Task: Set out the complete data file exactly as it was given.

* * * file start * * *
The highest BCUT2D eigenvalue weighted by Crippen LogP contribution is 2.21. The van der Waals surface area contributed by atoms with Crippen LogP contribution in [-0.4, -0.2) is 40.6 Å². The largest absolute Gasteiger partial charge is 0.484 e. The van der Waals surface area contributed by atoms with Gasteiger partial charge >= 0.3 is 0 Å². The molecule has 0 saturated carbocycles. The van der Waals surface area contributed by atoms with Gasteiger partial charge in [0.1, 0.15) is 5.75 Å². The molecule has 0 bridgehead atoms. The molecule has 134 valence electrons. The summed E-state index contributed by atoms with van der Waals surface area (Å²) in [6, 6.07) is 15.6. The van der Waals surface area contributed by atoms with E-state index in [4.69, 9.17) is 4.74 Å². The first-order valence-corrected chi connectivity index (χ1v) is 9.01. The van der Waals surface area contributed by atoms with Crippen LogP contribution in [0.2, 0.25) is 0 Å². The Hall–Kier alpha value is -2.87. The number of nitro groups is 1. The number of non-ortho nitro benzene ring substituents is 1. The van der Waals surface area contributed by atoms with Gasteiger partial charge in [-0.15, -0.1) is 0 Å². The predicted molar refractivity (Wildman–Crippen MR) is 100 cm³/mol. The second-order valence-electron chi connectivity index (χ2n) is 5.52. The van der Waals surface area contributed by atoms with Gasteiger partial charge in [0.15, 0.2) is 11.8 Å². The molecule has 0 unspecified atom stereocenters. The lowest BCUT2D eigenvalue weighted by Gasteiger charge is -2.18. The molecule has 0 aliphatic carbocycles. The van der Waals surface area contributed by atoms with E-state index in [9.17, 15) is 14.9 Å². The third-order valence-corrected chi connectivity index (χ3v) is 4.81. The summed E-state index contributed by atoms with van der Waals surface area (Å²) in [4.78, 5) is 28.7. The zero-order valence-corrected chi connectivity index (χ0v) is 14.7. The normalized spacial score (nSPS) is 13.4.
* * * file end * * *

The highest BCUT2D eigenvalue weighted by Crippen LogP contribution is 2.21. The van der Waals surface area contributed by atoms with Crippen LogP contribution in [-0.4, -0.2) is 40.6 Å². The largest absolute Gasteiger partial charge is 0.484 e. The van der Waals surface area contributed by atoms with Gasteiger partial charge >= 0.3 is 0 Å². The molecule has 0 saturated carbocycles. The van der Waals surface area contributed by atoms with Gasteiger partial charge in [0.1, 0.15) is 5.75 Å². The molecule has 0 bridgehead atoms. The molecule has 134 valence electrons. The summed E-state index contributed by atoms with van der Waals surface area (Å²) in [6, 6.07) is 15.6. The van der Waals surface area contributed by atoms with E-state index in [4.69, 9.17) is 4.74 Å². The first-order valence-corrected chi connectivity index (χ1v) is 9.01. The van der Waals surface area contributed by atoms with Crippen LogP contribution in [0.2, 0.25) is 0 Å². The Hall–Kier alpha value is -2.87. The number of nitro groups is 1. The number of non-ortho nitro benzene ring substituents is 1. The van der Waals surface area contributed by atoms with Gasteiger partial charge in [-0.15, -0.1) is 0 Å². The predicted molar refractivity (Wildman–Crippen MR) is 100 cm³/mol. The second-order valence-electron chi connectivity index (χ2n) is 5.52. The van der Waals surface area contributed by atoms with Gasteiger partial charge in [0.15, 0.2) is 11.8 Å². The molecule has 0 unspecified atom stereocenters. The lowest BCUT2D eigenvalue weighted by Gasteiger charge is -2.18. The molecule has 0 aliphatic carbocycles. The van der Waals surface area contributed by atoms with E-state index in [9.17, 15) is 14.9 Å². The third-order valence-corrected chi connectivity index (χ3v) is 4.81. The summed E-state index contributed by atoms with van der Waals surface area (Å²) in [4.78, 5) is 28.7. The zero-order valence-corrected chi connectivity index (χ0v) is 14.7. The normalized spacial score (nSPS) is 13.4.